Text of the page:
Israel recently has sought to normalize its relations with Iraq without success. In September, a conference was held in the Iraqi province of Kurdistan to promote closer ties between Iraq and Israel, which incited a hostile response from Iraq’s leaders. The global press reported that some of the participants were arrested.

Iran's Backlash

Israel’s growing presence and relationship with Iran’s neighbors have incited harsh reactions from Tehran’s Islamic Revolutionary Guard Corps (IRGC).

IRGC Navy Commander Rear Admiral Ali Reza Tangsiri denounced Israel’s criminal activities, saying, “The illegitimate presence of the fake regime that has occupied al-Quds [Jerusalem] disrupts the security of this strategic region and will inflict heavy costs on it.”

Tangsiri stated that it is inappropriate for regional Muslim countries to allow the presence of the Zionist regime, which has occupied the al-Aqsa Mosque in Jerusalem.

While Israel is trying to encircle Iran, IRGC’s officials believe that Israel’s scrambles will not come to fruition. “Israel is trying to organize groups to gather information from Iran in Iran’s neighboring countries on the pretext of economic activities, but they do not know that none of the nations in the region are willing to tolerate such a situation, and this is one of the strategic mistakes of the enemy,” said Abbas Nilforoushan, deputy commander of the IRGC.

“We are looking for good relations with all the countries in the region, so we expect more coordination from the countries of the region in the current situation, and I think this plan of the Zionist regime would also fail by adopting such an approach,” he added.

Raisi has said that good neighborliness, the promotion of economic and trade ties, and activating border markets are among the central policies of the Islamic Republic. “We will not allow the Zionists to disrupt our ties with the neighbors,” Raisi stated. “The Iranian administration sees no problems in relations with the country’s 15 members [Iran’s neighbors],” he added.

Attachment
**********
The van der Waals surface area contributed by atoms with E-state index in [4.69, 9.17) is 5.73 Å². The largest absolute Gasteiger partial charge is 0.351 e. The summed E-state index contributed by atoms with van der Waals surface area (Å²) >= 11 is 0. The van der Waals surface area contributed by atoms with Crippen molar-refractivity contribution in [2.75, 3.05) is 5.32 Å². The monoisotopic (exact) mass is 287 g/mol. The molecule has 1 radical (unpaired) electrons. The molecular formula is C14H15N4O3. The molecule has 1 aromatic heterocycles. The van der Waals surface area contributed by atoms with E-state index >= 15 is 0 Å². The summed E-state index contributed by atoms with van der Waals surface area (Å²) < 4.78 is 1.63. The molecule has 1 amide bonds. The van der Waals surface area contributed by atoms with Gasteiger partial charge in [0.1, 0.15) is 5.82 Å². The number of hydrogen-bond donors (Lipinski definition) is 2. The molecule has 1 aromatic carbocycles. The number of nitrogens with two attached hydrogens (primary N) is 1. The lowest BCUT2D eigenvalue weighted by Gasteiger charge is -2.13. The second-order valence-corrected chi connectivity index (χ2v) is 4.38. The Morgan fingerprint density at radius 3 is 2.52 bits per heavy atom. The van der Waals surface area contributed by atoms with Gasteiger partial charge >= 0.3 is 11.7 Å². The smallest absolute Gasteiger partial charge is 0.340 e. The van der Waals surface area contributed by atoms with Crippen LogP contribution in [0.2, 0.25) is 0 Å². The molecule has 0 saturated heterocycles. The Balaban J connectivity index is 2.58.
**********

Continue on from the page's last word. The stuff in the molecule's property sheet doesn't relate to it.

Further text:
Moving Forward

In a wily strategy, Iran could increase its cooperation with its neighbors, especially countries that have no relations with Israel, such as Pakistan, Iraq, Qatar, Oman, Afghanistan, and Kuwait, and establish a strong coalition against Israel. Furthermore, the alliance could centralize the Palestine issue and galvanize the feelings of Muslims against Israel's occupation.

In addition, if the UAE and Bahrain, two countries that have normalized their relations with Israel, will be branded traitors by the Islamic world and come under sharp public pressure, other countries with aspirations to join the Abraham Accords may decide against doing so. In fact, as long as Iran’s neighbors do not pay any costs for their warming relations with Israel, other countries will want to improve their relations with Israel.

Thus far, Muslim countries such as UAE and Azerbaijan have not been deterred from building ties with Israel by fears that they will be isolated by the Islam community.

Nonetheless, Iran’s best path to thwarting Israel’s plans is to focus on the Palestine issue. For a long time, the Palestine issue has relatively been forgotten in Islam’s world, and the problem is not a priority. However, in recent years, Iran, as a strong supporter of Palestinians, has spent its energy and time on bilateral tensions with the United States and in international negotiations over its nuclear program. The persistence of this issue will likely continue to further Iran’s regional isolation.

Mohammad Javad Mousavizadeh is a journalist and analyst in international affairs and foreign policy. He has written many articles for digital publications worldwide. He is also an English translator for Iranian newspapers and news agencies.

Image: Reuters.